| King Arthur and His Knights|
|by Maude Radford Warren|
|Twenty-one stories from the Arthurian legends specially selected and adapted for children and told in simple well-written prose. The stirring tales of these chivalrous knights awaken the readerís admiration for courage and gentleness and high sense of honor essential in all ages. Ages 9-12 |
THE GOOD SWORD EXCALIBUR
OON after the crowning of King Arthur, he was
journeying through the land with Merlin, the wise old
magician, when they met a knight who challenged Arthur
to a combat. The two fought, and at last the knight
wounded Arthur severely. In the end the king was
victorious, but he had lost so much blood that he could
go no farther. Merlin took him to a good hermit who
healed his wound in three days. Then the king departed
with Merlin, and as they were slowly riding along he
"I am still weak from the blood I have lost, and my
sword is broken."
"Do not fear," said Merlin. "You
 shall lose no more blood and you shall have a good
sword. Ride on trustfully with me."
They rode in silence until they came to a lake, large
and quiet, and as beautiful in color as a pearl. While
Arthur was looking at its beauty, he became suddenly
aware of three tall women, with fair, sweet faces,
standing on the bank.
"Who are they?" the king asked.
"Three queens who shall help you at your worst need,"
answered Merlin. "Now look out upon the lake again."
Arthur turned his eyes upon the lake and saw that in
the distance a slight mist had arisen. Through it the
figure of a lady glided over the surface of the water.
Her robe appeared to be made of waves which streamed
away in flowing curves from her body. Her head and
shoulders seemed wrapped in foam tinted with the colors
of the rainbow, and her arms glittered with sparkles
which came from bubbles of water. She was so wonderful
that Arthur looked at her for some time before he asked
"Who is she?"
ARTHUR AND THE LADY OF THE LAKE
 "She is the Lady of the Lake," said Merlin. "She lives
in a rock in the middle of the lake. See she is coming
toward us. Look at what is beyond her in the water."
Arthur looked and saw rising above the surface of the
water an arm clothed in pure white. This arm held a
huge cross-hilted sword, so brilliant that Arthur's
eyes were dazzled.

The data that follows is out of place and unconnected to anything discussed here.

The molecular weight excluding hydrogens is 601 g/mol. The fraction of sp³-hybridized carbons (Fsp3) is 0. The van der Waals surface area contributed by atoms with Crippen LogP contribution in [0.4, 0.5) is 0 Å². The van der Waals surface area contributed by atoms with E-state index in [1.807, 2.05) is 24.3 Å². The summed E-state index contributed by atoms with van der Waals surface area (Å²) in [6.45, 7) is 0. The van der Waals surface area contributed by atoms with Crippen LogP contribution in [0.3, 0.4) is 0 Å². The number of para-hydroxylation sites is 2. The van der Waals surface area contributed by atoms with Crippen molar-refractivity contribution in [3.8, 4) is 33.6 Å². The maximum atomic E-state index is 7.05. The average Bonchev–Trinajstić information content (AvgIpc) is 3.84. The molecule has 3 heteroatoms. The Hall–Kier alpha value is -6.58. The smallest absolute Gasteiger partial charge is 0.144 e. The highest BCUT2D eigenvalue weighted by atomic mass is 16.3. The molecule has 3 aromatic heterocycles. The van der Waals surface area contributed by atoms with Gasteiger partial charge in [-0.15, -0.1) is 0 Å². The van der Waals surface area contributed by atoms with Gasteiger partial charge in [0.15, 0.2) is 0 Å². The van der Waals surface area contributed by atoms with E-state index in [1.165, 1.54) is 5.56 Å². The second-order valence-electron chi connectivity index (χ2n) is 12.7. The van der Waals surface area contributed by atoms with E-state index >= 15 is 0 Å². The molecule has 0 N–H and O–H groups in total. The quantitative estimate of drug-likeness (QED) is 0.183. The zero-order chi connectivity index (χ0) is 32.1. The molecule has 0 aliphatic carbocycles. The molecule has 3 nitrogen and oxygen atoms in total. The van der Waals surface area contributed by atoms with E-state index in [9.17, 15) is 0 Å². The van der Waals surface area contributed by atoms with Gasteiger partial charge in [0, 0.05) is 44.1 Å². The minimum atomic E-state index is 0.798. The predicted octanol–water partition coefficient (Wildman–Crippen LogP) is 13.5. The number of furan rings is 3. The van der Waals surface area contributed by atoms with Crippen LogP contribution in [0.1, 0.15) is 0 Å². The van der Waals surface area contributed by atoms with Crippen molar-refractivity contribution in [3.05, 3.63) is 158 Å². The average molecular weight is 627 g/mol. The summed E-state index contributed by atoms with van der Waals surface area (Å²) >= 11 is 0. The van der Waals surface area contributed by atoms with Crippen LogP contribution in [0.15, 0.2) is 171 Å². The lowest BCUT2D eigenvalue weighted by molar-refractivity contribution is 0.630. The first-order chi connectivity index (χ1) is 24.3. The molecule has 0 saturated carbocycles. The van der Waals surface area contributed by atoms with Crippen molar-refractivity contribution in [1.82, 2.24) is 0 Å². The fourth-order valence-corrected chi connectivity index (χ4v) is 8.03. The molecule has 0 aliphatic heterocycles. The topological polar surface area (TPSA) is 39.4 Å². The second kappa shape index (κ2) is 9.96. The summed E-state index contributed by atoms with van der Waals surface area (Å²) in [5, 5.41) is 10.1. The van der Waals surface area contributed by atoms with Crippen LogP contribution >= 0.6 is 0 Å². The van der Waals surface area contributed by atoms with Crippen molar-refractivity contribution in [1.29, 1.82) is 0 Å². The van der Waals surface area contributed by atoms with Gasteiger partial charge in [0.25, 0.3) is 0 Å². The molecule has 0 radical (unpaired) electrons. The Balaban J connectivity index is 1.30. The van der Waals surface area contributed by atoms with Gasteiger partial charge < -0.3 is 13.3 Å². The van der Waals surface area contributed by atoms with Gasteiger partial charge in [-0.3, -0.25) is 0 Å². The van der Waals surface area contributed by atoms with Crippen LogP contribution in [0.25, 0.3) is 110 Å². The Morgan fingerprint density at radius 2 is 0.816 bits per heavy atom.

When the Lady of the Lake approached nearer, he said:
"Damsel, what sword is that? I wish it were mine, for I
The lady smiled, saying:
"Step into yonder boat, row to the sword, and take it,
together with the scabbard."
So Arthur entered a little boat that was tied to the
shore, and rowed out to the sword. As he took it and
the scabbard, all gleaming with jewels, the hand and
arm vanished into the water. And when Arthur looked
about, the three queens and the Lady of the Lake were
As Arthur, still gazing at the sword, rowed to shore,
Merlin said to him:
 "My lord Arthur, which pleases you more, sword or
"In truth, the sword," replied the king.
"Let me assure you," said Merlin smiling gravely, "that
the scabbard is worth ten of the sword. While you have
it with you you shall never lose blood, no, no matter
how sorely you are wounded. So see that you guard it
The king, who was looking at the sword, sighed.
"There is writing on the sword," he said.
"True, my lord, written in the oldest tongue in the
"Take me on one side," said Arthur, "and Cast
me away on the other. I am glad to take the sword,
but it saddens me to think of casting it away."
Merlin's face grew sad, too. He was so wise that he
knew what was going to happen in the future, and he was
well aware that when the time came to cast the sword
away, much evil would have befallen the good King
Arthur. But he
 knew that the time was yet very far off; so he said:
"You have taken the sword. Now use it to make justice
and right prevail in all the land. Do not think of
casting it away until you must."
Arthur grew joyful again as he felt the strength of the
good sword in his hand, and the two rode cheerfully
forward through the country.
Hundreds of additional titles available for
online reading when you join Gateway to the Classics